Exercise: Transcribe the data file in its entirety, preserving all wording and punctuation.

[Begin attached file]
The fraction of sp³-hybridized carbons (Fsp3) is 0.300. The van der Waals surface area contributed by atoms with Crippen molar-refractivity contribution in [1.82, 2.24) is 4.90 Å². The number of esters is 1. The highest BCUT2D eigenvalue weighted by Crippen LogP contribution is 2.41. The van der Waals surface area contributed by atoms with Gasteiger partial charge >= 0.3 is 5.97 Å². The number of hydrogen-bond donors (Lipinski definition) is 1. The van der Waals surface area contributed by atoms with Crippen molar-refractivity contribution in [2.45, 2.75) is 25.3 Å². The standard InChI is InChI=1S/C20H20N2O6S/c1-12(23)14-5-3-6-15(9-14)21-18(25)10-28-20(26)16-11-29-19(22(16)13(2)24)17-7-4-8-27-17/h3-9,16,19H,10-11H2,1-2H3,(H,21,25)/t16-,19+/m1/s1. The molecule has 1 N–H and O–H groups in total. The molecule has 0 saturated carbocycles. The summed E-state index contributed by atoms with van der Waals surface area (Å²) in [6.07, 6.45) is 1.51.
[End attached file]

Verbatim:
The fraction of sp³-hybridized carbons (Fsp3) is 0.300. The van der Waals surface area contributed by atoms with Crippen molar-refractivity contribution in [1.82, 2.24) is 4.90 Å². The number of esters is 1. The highest BCUT2D eigenvalue weighted by Crippen LogP contribution is 2.41. The van der Waals surface area contributed by atoms with Gasteiger partial charge >= 0.3 is 5.97 Å². The number of hydrogen-bond donors (Lipinski definition) is 1. The van der Waals surface area contributed by atoms with Crippen molar-refractivity contribution in [2.45, 2.75) is 25.3 Å². The standard InChI is InChI=1S/C20H20N2O6S/c1-12(23)14-5-3-6-15(9-14)21-18(25)10-28-20(26)16-11-29-19(22(16)13(2)24)17-7-4-8-27-17/h3-9,16,19H,10-11H2,1-2H3,(H,21,25)/t16-,19+/m1/s1. The molecule has 1 N–H and O–H groups in total. The molecule has 0 saturated carbocycles. The summed E-state index contributed by atoms with van der Waals surface area (Å²) in [6.07, 6.45) is 1.51.